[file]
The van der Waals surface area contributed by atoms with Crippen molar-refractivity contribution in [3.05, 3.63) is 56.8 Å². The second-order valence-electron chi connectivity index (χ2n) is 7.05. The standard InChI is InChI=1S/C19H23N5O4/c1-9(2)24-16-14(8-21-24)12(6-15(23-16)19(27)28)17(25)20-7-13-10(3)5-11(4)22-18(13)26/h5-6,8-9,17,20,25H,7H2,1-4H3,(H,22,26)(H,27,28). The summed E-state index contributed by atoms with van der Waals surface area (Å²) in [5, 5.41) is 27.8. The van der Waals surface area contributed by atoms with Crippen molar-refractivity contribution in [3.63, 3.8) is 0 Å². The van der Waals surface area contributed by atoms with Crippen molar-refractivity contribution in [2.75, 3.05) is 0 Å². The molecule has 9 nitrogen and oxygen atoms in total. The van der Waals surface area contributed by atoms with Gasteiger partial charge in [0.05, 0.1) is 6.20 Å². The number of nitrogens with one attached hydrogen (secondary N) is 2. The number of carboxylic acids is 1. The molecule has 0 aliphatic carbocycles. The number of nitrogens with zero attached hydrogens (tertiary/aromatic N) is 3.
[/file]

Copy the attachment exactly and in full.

The van der Waals surface area contributed by atoms with Crippen molar-refractivity contribution in [3.05, 3.63) is 56.8 Å². The second-order valence-electron chi connectivity index (χ2n) is 7.05. The standard InChI is InChI=1S/C19H23N5O4/c1-9(2)24-16-14(8-21-24)12(6-15(23-16)19(27)28)17(25)20-7-13-10(3)5-11(4)22-18(13)26/h5-6,8-9,17,20,25H,7H2,1-4H3,(H,22,26)(H,27,28). The summed E-state index contributed by atoms with van der Waals surface area (Å²) in [5, 5.41) is 27.8. The van der Waals surface area contributed by atoms with Crippen molar-refractivity contribution in [3.63, 3.8) is 0 Å². The van der Waals surface area contributed by atoms with Crippen molar-refractivity contribution in [2.75, 3.05) is 0 Å². The molecule has 9 nitrogen and oxygen atoms in total. The van der Waals surface area contributed by atoms with Gasteiger partial charge in [0.05, 0.1) is 6.20 Å². The number of nitrogens with one attached hydrogen (secondary N) is 2. The number of carboxylic acids is 1. The molecule has 0 aliphatic carbocycles. The number of nitrogens with zero attached hydrogens (tertiary/aromatic N) is 3.